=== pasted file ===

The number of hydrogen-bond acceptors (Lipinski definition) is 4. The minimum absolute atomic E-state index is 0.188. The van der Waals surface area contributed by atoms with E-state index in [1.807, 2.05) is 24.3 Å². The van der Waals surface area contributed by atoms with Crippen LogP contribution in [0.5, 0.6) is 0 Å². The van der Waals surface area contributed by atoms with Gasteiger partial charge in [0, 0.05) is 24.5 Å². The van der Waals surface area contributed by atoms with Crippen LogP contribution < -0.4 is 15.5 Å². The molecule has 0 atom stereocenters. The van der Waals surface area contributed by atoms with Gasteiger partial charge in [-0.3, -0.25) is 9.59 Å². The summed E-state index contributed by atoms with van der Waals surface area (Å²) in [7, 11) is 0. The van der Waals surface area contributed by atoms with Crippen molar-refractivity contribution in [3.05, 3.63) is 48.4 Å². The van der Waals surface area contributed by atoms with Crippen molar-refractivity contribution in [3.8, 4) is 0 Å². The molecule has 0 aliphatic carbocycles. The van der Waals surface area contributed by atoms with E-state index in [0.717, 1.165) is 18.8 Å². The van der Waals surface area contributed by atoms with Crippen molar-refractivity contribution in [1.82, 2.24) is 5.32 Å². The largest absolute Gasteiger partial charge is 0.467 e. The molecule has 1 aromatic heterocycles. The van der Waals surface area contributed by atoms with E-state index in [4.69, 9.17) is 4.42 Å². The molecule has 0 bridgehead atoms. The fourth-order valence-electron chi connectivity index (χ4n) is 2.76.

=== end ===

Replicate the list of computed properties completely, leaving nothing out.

The number of hydrogen-bond acceptors (Lipinski definition) is 4. The minimum absolute atomic E-state index is 0.188. The van der Waals surface area contributed by atoms with E-state index in [1.807, 2.05) is 24.3 Å². The van der Waals surface area contributed by atoms with Crippen LogP contribution in [0.5, 0.6) is 0 Å². The van der Waals surface area contributed by atoms with Gasteiger partial charge in [0, 0.05) is 24.5 Å². The van der Waals surface area contributed by atoms with Crippen LogP contribution < -0.4 is 15.5 Å². The molecule has 0 atom stereocenters. The van der Waals surface area contributed by atoms with Gasteiger partial charge in [-0.3, -0.25) is 9.59 Å². The summed E-state index contributed by atoms with van der Waals surface area (Å²) in [7, 11) is 0. The van der Waals surface area contributed by atoms with Crippen molar-refractivity contribution in [3.05, 3.63) is 48.4 Å². The van der Waals surface area contributed by atoms with Crippen molar-refractivity contribution in [3.8, 4) is 0 Å². The molecule has 0 aliphatic carbocycles. The van der Waals surface area contributed by atoms with E-state index in [0.717, 1.165) is 18.8 Å². The van der Waals surface area contributed by atoms with Crippen molar-refractivity contribution in [1.82, 2.24) is 5.32 Å². The largest absolute Gasteiger partial charge is 0.467 e. The molecule has 1 aromatic heterocycles. The van der Waals surface area contributed by atoms with E-state index in [4.69, 9.17) is 4.42 Å². The molecule has 0 bridgehead atoms. The fourth-order valence-electron chi connectivity index (χ4n) is 2.76.